found wood, foam, soil, acrylic
Under certain weather conditions, a natural process occurs that allows water crystals to generate patterns of frost on a window pane. The process is an example of emergence. Similarly, in “Emergent Enso," an enso form breaks through an encrusted soil surface leaving a natural pattern of black stains. The density, directional flow and resultant shape of these stains emerge from an amalgam of certain conditions, for example, soil topography, concentration of black pigment and number of pigment applications. Opening to this type of random, formal aesthetic is a way of “letting go," allowing shapes to emerge naturally, and embracing them just as they are.
Slice of a Zen Garden
found wood, rope, bamboo, sand, stone, string, acrylic
The triangular, pie-slice shape of this work was informed by the angles in a found piece of wood from an old chair. The gentle arc of the chair back combined with the focal point of the triangle's apex, suggests a slice of a Zen dry garden. This slice may be seen as a contemplative moment in a monk's daily routine of raking sand around a stone.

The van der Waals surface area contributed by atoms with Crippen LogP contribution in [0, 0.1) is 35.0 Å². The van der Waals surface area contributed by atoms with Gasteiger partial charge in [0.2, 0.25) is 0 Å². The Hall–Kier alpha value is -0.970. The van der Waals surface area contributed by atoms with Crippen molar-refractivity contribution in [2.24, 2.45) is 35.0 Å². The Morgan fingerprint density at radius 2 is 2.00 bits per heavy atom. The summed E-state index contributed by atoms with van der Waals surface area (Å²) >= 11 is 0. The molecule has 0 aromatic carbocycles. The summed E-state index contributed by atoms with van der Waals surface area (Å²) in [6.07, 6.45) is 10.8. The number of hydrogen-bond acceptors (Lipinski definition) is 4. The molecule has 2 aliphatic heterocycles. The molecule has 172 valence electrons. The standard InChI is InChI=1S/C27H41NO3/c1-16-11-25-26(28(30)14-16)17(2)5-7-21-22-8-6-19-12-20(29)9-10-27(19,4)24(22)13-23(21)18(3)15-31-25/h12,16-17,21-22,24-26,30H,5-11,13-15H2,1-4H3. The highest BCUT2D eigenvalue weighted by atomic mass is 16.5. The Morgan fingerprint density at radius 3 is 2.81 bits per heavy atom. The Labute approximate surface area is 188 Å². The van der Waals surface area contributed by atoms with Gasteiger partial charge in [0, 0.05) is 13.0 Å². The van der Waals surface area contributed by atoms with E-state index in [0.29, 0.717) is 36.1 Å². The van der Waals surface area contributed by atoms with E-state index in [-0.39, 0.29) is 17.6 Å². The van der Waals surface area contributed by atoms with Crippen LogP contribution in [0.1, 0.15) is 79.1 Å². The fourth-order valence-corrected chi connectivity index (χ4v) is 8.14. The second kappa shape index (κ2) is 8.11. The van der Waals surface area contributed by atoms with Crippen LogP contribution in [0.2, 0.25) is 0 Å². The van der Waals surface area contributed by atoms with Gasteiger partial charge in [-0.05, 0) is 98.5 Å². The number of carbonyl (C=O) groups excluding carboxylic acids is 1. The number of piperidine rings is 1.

Rope or Snake
mixed-media with found objects
The Snake Rope story is a key Buddhist teaching on ignorance. It reveals that once we see things as they are (for example, when a rope is not a snake, but a rope), our suffering may cease. The wisdom gained from this realization allows us to live fearlessly, without illusion.
Art Curator Japan
Art Curator Japan, curated by Naoko Mikami, is now representing Brian’s work through the European online art gallery artsper.com. +
“Art Curator Japan aspires to introduce Japanese artists and foreign artists influenced by Japanese culture." —Naoko Mikami
Here’s what people are saying about Brian’s work on Instagram:
“This is gorgeous”
“Love the work. Keep it up!”
“There are some really interesting art works, which are not like mainstream modern art. Great. Go on...”
“Love, love, love”
“Really like this!”